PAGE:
9 a.m. | It's back to school — almost — in Boston where Mayor Michelle Wu will discuss preparations for the first day back and paints crosswalks in school zones. | Trotter Elementary School, 135 Humboldt Ave, Roxbury
10 a.m. | Senate President Karen Spilka and other officials get a firsthand look at flooding damage affecting businesses in North Andover and opening a sinkhole in Haverhill. | Jaime’s Restaurant, 25 High Street, North Andover, and 5 Ford Street, Haverhill
10:30 a.m. | Gov. Maura Healey swears in new Suffolk County Register of Probate and Family Court Stephanie Everett. | Governor's Ceremonial Office
11 a.m. | LGBT pride is still going strong in Provincetown where Sen. Julian Cyr introduces 2023 the Carnival Parade Grand Marshal Jason Carter for a drag story hour. | Provincetown Public Library, 356 Commercial St.
5:30 p.m. | Boston Harbor Now hosts a night of free, family-friendly activities at Moakley Park, featuring dinner, yard games, music and art and crafts. | Moakley Park, 1187 Columbia Rd., Boston
6 p.m. | A Coalition of voting reform groups launch a campaign to implement ranked-choice voting in Boston municipal elections, where 62 percent voted in favor of implementing the system in a failed 2020 statewide ballot initiative. | Boston City Hall
In Massachusetts, home-rule petition shapes the local law of the land — a system that leaves cities and towns at the mercy of the Legislature when it comes to enacting everything from the mundane to major policy changes.
Local petitions can address a range of complex issues, such as whether a town should implement ranked-choice voting or legally recognize domestic partnerships of three or more people — as Somerville has and Arlington is considering. Boston has sent at least nine home-rule petitions to Beacon Hill this year — including ones proposing rent control, placing a 2 percent tax on some real estate sales and expanding the number of restaurant and bar liquor licenses, to name a few.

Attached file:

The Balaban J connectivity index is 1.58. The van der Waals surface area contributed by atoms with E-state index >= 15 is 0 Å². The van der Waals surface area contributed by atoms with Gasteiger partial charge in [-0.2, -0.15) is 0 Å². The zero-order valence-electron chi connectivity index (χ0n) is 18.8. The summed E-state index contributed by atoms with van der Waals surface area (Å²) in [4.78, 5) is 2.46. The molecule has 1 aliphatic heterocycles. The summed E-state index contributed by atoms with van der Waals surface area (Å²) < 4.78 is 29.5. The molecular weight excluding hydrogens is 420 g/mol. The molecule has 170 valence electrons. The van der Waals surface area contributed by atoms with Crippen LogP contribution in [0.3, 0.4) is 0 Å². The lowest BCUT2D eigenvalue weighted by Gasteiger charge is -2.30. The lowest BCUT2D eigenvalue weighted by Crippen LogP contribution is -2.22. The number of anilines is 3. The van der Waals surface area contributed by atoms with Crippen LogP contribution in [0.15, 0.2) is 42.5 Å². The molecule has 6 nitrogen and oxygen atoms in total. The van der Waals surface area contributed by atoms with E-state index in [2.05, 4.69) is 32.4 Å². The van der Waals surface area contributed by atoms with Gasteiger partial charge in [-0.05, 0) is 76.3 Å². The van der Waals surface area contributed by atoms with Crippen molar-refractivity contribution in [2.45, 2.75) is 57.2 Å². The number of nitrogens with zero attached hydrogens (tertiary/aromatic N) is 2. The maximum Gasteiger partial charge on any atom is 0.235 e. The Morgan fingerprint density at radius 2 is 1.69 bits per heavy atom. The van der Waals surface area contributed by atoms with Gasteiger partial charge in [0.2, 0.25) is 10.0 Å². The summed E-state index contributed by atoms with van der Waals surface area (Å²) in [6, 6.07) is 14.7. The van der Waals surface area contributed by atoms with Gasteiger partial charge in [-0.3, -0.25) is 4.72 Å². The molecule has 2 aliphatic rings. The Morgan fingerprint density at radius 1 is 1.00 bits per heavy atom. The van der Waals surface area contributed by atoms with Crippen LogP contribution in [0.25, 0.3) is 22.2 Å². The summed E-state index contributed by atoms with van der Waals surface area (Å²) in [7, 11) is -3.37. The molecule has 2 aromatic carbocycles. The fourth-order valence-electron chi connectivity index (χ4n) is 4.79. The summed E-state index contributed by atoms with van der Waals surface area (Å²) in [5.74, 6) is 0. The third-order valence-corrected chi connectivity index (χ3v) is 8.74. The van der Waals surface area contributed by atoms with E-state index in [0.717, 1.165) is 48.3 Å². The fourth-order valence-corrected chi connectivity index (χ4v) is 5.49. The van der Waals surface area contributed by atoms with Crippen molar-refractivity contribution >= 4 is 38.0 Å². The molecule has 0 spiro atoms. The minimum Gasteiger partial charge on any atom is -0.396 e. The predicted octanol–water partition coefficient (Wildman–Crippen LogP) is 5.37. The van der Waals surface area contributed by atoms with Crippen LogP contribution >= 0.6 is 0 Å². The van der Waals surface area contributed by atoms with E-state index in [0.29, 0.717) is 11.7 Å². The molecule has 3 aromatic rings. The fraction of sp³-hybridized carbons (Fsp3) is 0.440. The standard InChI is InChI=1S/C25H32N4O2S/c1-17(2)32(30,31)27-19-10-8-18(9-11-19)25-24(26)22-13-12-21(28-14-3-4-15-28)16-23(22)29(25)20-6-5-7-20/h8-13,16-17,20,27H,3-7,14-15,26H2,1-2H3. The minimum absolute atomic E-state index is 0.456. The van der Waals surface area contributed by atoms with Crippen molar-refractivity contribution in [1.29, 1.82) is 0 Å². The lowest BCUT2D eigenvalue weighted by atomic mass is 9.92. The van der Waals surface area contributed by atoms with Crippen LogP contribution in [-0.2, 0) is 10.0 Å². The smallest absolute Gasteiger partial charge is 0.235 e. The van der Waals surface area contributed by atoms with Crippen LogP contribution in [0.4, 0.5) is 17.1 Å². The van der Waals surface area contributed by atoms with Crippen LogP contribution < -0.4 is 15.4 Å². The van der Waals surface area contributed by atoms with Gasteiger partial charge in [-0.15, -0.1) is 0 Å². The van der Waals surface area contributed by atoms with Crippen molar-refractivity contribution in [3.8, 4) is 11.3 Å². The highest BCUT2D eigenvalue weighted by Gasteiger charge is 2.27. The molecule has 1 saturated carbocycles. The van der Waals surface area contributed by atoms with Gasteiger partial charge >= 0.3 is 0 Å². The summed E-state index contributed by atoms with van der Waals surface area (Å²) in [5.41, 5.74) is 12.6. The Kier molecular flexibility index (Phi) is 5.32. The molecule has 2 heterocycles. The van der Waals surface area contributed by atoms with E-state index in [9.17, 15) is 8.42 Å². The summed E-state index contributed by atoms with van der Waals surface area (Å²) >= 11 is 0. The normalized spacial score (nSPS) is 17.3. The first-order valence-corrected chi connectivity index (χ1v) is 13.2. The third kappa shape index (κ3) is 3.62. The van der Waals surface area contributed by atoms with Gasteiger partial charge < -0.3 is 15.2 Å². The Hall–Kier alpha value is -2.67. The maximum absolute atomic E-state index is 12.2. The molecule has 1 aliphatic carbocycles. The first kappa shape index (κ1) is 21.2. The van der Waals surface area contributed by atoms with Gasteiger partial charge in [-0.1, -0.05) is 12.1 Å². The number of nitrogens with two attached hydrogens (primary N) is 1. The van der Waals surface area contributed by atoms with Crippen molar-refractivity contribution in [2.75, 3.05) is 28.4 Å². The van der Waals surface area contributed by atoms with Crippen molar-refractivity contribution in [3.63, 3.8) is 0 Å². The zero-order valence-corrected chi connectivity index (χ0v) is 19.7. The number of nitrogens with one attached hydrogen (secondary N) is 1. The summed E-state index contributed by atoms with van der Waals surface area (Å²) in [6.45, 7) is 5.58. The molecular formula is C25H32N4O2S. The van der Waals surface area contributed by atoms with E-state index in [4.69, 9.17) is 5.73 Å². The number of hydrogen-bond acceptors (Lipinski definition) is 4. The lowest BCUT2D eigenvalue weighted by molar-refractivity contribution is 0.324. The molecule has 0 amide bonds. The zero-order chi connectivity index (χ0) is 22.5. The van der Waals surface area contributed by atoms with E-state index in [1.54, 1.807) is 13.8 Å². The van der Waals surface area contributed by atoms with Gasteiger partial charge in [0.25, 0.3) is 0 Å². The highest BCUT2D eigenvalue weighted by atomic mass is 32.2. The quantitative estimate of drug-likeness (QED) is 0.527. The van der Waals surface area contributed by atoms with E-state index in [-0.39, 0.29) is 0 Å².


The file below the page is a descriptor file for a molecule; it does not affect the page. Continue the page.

Filed an average of 150 days ago, all except one petition to give Boston a seat on an MBTA board, are still pending. An amendment to the just-passed budget gave the city a long-wanted seat on the transit oversight board, rendering the petition moot. Three Boston petitions have seen hearings, session records reviewed by MASSterList reveal. And high-priority bills that would give Boston the option to cap rents or tax high-dollar property sales to raise money for affordable housing are stuck in limbo until lawmakers decide to act.
Any home-rule petitions still stagnant come the end of the current legislative session next year will die on the vine and must be refiled to find progress in a new session. Like most other legislation, home-rule petitions get snagged in the snail’s pace of lawmaking on Beacon Hill.
A Boston City Council staff analysis found out of roughly 100 home-rule petitions Boston filed with the Legislature from 2011 to 2021, fewer than half became law. Successful petitions, puttered around Beacon Hill for about 10 months on average before lawmakers granted final approval.
Petitions finding eventual success tend to be administrative — similar to one currently lying in wait that would waive the 39-year-old age cutoff to become a Boston police officer — but for just one specific person. Unlike every current home-rule petition proposing substantive policy change, the petition dealing with police age requirement saw a quick hearing less than two weeks after its April 6 filing. Reported out of committee just over two months later, it is now poised for passage as it waits a third reading by the Legislature — one of few bills (home-rule or otherwise) to see progress at all in a session that’s so far been the least productive in roughly four decades.
By contrast, Boston Mayor Michelle Wu’s much-watched rent control petition — filed on the same April day, as the police petition — is still hanging in no man’s land awaiting a hearing before the Joiint Committe on Housing. Chairwoman Sen. Lydia Edwards of East Boston has loosely targeted October to open discussion on rent stabilization, a version of which the House shot down in 2020.
Housing advocates have pivoted amid lawmakers’ tepid reception of rent control, shifting focus to a petition for permission to tax high-dollar real estate sales to raise money for affordable housing. Boston and about a dozen other towns are behind it.
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